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Spanish, Mexican, and American California: Reframing U. S. History at Peralta Hacienda

Landmarks of American History and Culture Workshops for School Teachers

Postmark Deadline: March 1, 2012

“Spanish, Mexican, and American California: Reframing U.S. History at Peralta Hacienda” consists of two one-week NEH Landmarks of American History and Culture Workshops held during summer 2012 for eighty school teachers on California in the Spanish, Mexican, and American periods, using the Peralta family of northern California as a case study. This program gives teachers the opportunity to examine the connections between United States history and that of Mexico through Luis Peralta, a soldier and colonist, and his family. The Peraltas were among the original californios, descendants of Spanish-speaking settlers who arrived with the Anza expedition to the San Francisco Bay area in 1776. Topics under examination include encounters between Spanish colonists and Native Americans, independence from Spain, the Mexican-American war, repercussions of the Mexican revolution, and the bracero program, a twentieth-century work program that brought temporary laborers from Mexico to the United States. These broad topics are grounded by primary sources, as well as secondary scholarship by Ramón Gutiérrez, Douglas Monroy, and William Deverell, among others.  Most workshop sessions take place at Peralta Hacienda Historical Park in Oakland, which features a nineteenth-century Peralta family home and the remains of two earlier adobe houses. In addition to studying the buildings and archaeological record at Peralta Hacienda, participants visit the San Francisco Presidio, Ceja Vineyard, Sonoma Mission, and Oakland’s Fruitvale neighborhood. Along with co-directors Alex Saragoza (ethnic studies, University of California, Berkeley) and Holly Alonso (Friends of Peralta Hacienda Historical Park), project faculty members include Charles C. Mann (independent scholar), Ramón Gutiérrez (University of Chicago), Albert Hurtado (University of Oklahoma), Douglas Monroy (Colorado College), Mary Jo Wainwright (Diablo College), Tey Diana Rebolledo (University of New Mexico), Myrna Santiago (St. Mary’s College), Rick Tejada-Flores (filmmaker), and David Gutierrez (University of California, San Diego). Participants also meet with former braceros Pablo and Juana Ceja. 

Dates: Oakland, CA: June 18–23 or 25–29
Grantee Institutions: Holly Alonso, Friends of Peralta Hacienda Historical Park, and Alex Saragoza, University of California at Berkeley
Location: Peralta Hacienda Historical Park, San Francisco Presidio, Ceja Vineyards, Sonoma Mission, Oakland's Fruitvale neighborhood

About NEH Landmarks of American History: Workshops for School Teachers

The National Endowment for the Humanities is an independent grant-making agency of the federal government. As part of the NEH’s We the People program, we offer the following Landmarks of American History and Culture Workshops for School Teachers. NEH Landmarks of American History and Culture Workshops provide the opportunity for K-12 educators to engage in intensive study and discussion of important topics in American history and culture. These one-week programs will give participants direct experiences in the interpretation of significant historical and cultural sites and the use of archival and other primary evidence. Landmarks Workshops present the best scholarship on a specific landmark or related cluster of landmarks, enabling participants to gain a sense of the importance of historical places, to make connections between what they learn in the Workshop and what they teach, and to develop enhanced teaching or research materials.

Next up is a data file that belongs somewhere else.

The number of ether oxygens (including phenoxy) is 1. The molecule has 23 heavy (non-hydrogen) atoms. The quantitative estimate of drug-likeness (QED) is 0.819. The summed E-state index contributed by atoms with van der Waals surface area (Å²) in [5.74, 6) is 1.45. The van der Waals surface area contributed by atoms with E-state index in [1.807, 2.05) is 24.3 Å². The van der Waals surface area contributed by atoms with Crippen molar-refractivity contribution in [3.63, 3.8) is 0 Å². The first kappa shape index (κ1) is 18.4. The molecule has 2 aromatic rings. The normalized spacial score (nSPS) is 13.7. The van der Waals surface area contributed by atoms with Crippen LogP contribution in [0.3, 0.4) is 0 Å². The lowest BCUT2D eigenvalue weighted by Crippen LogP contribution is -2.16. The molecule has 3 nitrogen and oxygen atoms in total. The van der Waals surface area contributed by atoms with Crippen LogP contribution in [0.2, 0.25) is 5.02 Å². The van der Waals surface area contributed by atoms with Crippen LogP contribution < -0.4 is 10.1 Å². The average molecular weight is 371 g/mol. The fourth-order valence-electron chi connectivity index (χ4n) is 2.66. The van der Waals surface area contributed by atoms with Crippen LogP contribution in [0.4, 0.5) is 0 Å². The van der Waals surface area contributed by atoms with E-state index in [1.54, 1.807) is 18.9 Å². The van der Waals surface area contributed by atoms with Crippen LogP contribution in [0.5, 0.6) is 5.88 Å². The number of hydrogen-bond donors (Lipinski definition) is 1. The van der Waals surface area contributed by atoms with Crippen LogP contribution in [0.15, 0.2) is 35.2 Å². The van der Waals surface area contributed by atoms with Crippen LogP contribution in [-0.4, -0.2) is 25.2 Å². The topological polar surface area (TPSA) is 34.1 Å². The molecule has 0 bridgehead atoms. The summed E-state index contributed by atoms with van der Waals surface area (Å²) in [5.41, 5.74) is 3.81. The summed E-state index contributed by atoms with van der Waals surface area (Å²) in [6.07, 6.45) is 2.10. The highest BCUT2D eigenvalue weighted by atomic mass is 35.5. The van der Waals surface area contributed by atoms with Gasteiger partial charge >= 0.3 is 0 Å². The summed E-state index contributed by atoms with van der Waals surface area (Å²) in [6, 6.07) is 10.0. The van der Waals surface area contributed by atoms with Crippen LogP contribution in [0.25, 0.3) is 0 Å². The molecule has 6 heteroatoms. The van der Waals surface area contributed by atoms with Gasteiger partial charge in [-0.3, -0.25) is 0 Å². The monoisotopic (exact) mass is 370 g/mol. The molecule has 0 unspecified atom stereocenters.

Amount of Award

Teachers selected to participate will receive a stipend of $1,200 at the end of the residential Workshop session. Stipends are intended to help cover living expenses, books, and travel expenses to and from the Workshop location.


These projects are designed principally for classroom teachers and librarians in public, charter, independent, and religiously-affiliated schools, as well as home schooling parents. Other K-12 school personnel, including administrators, substitute teachers, and classroom professionals, are eligible to participate, subject to available space.

Teachers at schools in the United States or its territorial possessions or Americans teaching in foreign schools where at least 50 percent of the students are American nationals are eligible for this program. Applicants must be United States citizens, residents of U.S. jurisdictions, or foreign nationals who have been residing in the United States or its territories for at least the three years immediately preceding the application deadline. Foreign nationals teaching abroad at non-U.S. chartered institutions are not eligible to apply.

Applicants must complete the NEH application and provide all of the information requested to be considered eligible.

New this year: An individual may apply to up to two NEH Summer Programs in any one year (Landmarks Workshops, Summer Seminars, or Summer Institutes), but may participate in only one. Please note that eligibility criteria differ significantly between the Landmarks Workshops and the Seminars and Institutes Programs.

How to Apply

Please e-mail, telephone or send by U.S. Post a request for application information and expanded Workshop descriptions to the Landmarks directors listed here; in many cases, these materials will also be available on project Web sites. You may request information about as many Workshops as you like, and, as noted above, you may apply to up to two programs but participate in only one.